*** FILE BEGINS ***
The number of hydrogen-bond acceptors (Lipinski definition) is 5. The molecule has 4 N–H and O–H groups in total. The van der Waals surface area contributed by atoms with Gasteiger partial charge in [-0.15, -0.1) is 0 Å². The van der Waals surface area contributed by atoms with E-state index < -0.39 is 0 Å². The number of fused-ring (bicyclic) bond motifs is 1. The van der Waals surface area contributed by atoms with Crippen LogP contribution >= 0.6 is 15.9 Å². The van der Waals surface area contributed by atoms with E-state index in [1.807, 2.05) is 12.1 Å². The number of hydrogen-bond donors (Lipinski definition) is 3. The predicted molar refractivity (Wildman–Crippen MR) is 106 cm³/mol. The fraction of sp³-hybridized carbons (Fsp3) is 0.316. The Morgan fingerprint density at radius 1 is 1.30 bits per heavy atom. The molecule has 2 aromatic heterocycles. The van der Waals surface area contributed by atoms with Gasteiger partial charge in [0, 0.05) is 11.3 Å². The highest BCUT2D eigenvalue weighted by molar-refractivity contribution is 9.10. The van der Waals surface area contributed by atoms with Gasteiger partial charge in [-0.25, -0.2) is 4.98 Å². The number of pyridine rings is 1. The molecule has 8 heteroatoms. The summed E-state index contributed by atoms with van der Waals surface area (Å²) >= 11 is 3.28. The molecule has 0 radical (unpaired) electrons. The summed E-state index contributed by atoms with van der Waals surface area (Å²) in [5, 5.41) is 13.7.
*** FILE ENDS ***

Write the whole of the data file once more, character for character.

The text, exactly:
The number of hydrogen-bond acceptors (Lipinski definition) is 5. The molecule has 4 N–H and O–H groups in total. The van der Waals surface area contributed by atoms with Gasteiger partial charge in [-0.15, -0.1) is 0 Å². The van der Waals surface area contributed by atoms with E-state index < -0.39 is 0 Å². The number of fused-ring (bicyclic) bond motifs is 1. The van der Waals surface area contributed by atoms with Crippen LogP contribution >= 0.6 is 15.9 Å². The van der Waals surface area contributed by atoms with E-state index in [1.807, 2.05) is 12.1 Å². The number of hydrogen-bond donors (Lipinski definition) is 3. The predicted molar refractivity (Wildman–Crippen MR) is 106 cm³/mol. The fraction of sp³-hybridized carbons (Fsp3) is 0.316. The Morgan fingerprint density at radius 1 is 1.30 bits per heavy atom. The molecule has 2 aromatic heterocycles. The van der Waals surface area contributed by atoms with Gasteiger partial charge in [0, 0.05) is 11.3 Å². The highest BCUT2D eigenvalue weighted by molar-refractivity contribution is 9.10. The van der Waals surface area contributed by atoms with Gasteiger partial charge in [-0.25, -0.2) is 4.98 Å². The number of pyridine rings is 1. The molecule has 8 heteroatoms. The summed E-state index contributed by atoms with van der Waals surface area (Å²) >= 11 is 3.28. The molecule has 0 radical (unpaired) electrons. The summed E-state index contributed by atoms with van der Waals surface area (Å²) in [5, 5.41) is 13.7.